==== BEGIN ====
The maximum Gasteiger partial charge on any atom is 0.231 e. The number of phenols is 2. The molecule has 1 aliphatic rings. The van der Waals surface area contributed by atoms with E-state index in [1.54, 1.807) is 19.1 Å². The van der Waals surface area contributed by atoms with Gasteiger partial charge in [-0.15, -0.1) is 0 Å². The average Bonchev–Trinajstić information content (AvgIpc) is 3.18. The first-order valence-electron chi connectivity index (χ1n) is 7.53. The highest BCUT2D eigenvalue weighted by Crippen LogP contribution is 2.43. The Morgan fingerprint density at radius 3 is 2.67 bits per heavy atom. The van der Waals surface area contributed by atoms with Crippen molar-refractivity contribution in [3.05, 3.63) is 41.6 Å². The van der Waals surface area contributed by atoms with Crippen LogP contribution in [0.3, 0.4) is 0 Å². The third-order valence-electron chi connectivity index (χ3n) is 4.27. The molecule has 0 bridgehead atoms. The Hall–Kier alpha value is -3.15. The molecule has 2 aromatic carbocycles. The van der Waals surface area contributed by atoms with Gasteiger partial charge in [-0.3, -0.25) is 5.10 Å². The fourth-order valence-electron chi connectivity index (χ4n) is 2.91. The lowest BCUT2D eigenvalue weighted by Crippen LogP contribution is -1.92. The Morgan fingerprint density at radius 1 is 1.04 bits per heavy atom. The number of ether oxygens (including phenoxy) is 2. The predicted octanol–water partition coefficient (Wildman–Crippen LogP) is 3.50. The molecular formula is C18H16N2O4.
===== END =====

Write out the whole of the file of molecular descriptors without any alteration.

The maximum Gasteiger partial charge on any atom is 0.231 e. The number of phenols is 2. The molecule has 1 aliphatic rings. The van der Waals surface area contributed by atoms with E-state index in [1.54, 1.807) is 19.1 Å². The van der Waals surface area contributed by atoms with Gasteiger partial charge in [-0.15, -0.1) is 0 Å². The average Bonchev–Trinajstić information content (AvgIpc) is 3.18. The first-order valence-electron chi connectivity index (χ1n) is 7.53. The highest BCUT2D eigenvalue weighted by Crippen LogP contribution is 2.43. The Morgan fingerprint density at radius 3 is 2.67 bits per heavy atom. The van der Waals surface area contributed by atoms with Crippen molar-refractivity contribution in [3.05, 3.63) is 41.6 Å². The van der Waals surface area contributed by atoms with Crippen LogP contribution in [0.3, 0.4) is 0 Å². The third-order valence-electron chi connectivity index (χ3n) is 4.27. The molecule has 0 bridgehead atoms. The Hall–Kier alpha value is -3.15. The molecule has 2 aromatic carbocycles. The van der Waals surface area contributed by atoms with Gasteiger partial charge in [-0.3, -0.25) is 5.10 Å². The fourth-order valence-electron chi connectivity index (χ4n) is 2.91. The lowest BCUT2D eigenvalue weighted by Crippen LogP contribution is -1.92. The Morgan fingerprint density at radius 1 is 1.04 bits per heavy atom. The number of ether oxygens (including phenoxy) is 2. The predicted octanol–water partition coefficient (Wildman–Crippen LogP) is 3.50. The molecular formula is C18H16N2O4.